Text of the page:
Recipe for "To Die For" Cornbread


The other day, I realized I hadn't make cornbread for months, although my husband John and I love it. I had some really nice stoneground organic cornmeal on hand, and some slightly-sour plain Greek yogurt I needed to use up. Why not try it in the cornbread?


In my experience, homemade cornbread can be kind of dry. It’s lacking additives like gums and dough conditioners that are in commercial cornbread mixes. Happily, John is a really good sport about eating my less than yummy food experiments!


When you use a fermented product like yogurt in your quick breads/cakes, keep in mind that the yogurt will add acid to the recipe. So you counteract that extra acid with a little baking soda (an alkaline).


A lot of cornbread recipes call for 2 ½ teaspoons or 1 tablespoon of baking powder. I knew with using this much yogurt, I’d have to take a guess regarding reducing the baking powder and adding baking soda. Here’s what a came up with:


Cornbread—With Greek Yogurt


*1 cup stoneground cornmeal

*1 cup mixed organic unbleached white flour and whole wheat pastry flour


Combine the flours with:

*½ teaspoon salt

*1 ½ teaspoon baking powder

*½ teaspoon soda + another pinch

*1/3 cup organic cane sugar


In a separate bowl I mixed:

*1 egg (the one sitting out)

*1/3-ish cup olive oil


And here’s where I took a chance:

*I added 1 cup of the slightly sour, full-fat

Greek yogurt + a splash of whole milk


I mixed all the liquids, then put in the dry ingredients.

The batter wasn’t really batter at all, but dough! Meaning very dry and stiff. Clearly, the recipe needed more liquid.


*So a splashed in more whole milk. Still stiff.


*Then another generous splash.


Again, the dough was still pretty stiff. It seemed like the milk I’d added was the same amount I would have used even without the yogurt! I decided to just go with what I had.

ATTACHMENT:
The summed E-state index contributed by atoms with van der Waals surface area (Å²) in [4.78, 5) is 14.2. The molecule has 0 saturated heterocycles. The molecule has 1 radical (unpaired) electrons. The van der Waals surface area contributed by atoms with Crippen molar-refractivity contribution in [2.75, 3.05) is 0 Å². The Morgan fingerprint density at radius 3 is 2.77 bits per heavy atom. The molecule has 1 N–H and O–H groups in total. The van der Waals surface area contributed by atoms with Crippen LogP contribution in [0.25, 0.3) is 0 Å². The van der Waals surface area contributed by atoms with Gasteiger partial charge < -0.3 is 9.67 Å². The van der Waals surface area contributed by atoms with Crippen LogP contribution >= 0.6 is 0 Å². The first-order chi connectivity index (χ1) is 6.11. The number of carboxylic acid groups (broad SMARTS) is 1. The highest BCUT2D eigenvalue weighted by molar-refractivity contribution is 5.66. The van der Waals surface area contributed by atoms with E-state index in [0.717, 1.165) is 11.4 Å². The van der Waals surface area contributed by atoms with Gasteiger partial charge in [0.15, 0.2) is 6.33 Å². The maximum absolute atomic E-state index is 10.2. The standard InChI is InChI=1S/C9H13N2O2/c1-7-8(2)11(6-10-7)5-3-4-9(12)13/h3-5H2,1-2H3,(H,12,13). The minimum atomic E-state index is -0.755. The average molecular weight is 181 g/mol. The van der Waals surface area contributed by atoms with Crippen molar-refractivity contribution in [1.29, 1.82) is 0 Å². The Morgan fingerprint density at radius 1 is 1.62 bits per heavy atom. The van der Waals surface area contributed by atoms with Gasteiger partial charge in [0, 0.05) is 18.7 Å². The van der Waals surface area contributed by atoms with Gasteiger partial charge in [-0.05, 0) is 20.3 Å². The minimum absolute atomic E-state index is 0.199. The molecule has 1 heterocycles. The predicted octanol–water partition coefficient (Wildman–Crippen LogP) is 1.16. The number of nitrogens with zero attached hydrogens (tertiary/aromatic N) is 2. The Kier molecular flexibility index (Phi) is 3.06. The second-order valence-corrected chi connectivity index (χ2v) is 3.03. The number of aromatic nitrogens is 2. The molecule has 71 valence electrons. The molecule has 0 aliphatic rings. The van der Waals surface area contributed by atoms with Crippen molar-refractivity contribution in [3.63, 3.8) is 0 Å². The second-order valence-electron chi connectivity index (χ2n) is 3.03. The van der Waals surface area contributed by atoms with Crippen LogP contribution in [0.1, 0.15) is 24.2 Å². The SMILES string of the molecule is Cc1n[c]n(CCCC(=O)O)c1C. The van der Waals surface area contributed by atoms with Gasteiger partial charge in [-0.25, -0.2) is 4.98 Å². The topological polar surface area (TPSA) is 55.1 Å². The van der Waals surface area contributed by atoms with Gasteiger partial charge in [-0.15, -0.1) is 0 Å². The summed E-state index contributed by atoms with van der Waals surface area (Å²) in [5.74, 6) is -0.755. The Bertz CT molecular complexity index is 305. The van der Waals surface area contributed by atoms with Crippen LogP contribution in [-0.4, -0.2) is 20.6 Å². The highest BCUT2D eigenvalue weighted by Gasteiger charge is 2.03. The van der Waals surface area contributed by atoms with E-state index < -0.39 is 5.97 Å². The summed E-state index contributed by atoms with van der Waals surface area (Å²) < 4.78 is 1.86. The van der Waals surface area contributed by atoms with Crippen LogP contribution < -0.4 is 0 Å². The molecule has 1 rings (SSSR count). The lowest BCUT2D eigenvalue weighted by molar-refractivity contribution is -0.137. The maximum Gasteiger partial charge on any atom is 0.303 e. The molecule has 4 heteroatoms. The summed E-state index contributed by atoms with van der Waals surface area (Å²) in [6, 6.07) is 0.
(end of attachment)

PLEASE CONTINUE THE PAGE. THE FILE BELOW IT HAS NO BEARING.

I scraped the dough into an oiled 7” x 11” glass baking pan, smoothed it into the corners, and put it into the oven at 370 degrees—I usually bake cornbread at 350, but dinner was running really late.


After 25 minutes, it looked really done on top—but that was an unusually fast baking time. I was afraid the cornbread would be kind of wet in the middle.


I tested it, and happily, the cornbread was baked all the way through. I gave it a couple more minutes, then pulled the pan from the oven.


The cornbread was darker on top than I generally prefer—I think the cream in the yogurt makes baked goods brown more readily. But John, who likes well done baked goods, was enthusiastic.


After it cooled for 15 minutes or so, I cut us each a generous piece. Despite the well-browned top, even without butter this was the moistest, most delectable cornbread I’d ever made—crispy around the edges, but totally melt-in-your-mouth. Slathered with butter, it was divine!


If you're thinking of your holiday menu, this cornbread will work great in cornbread stuffing. In any event, from here on out, I’ll be using lots of yogurt in my quick breads!

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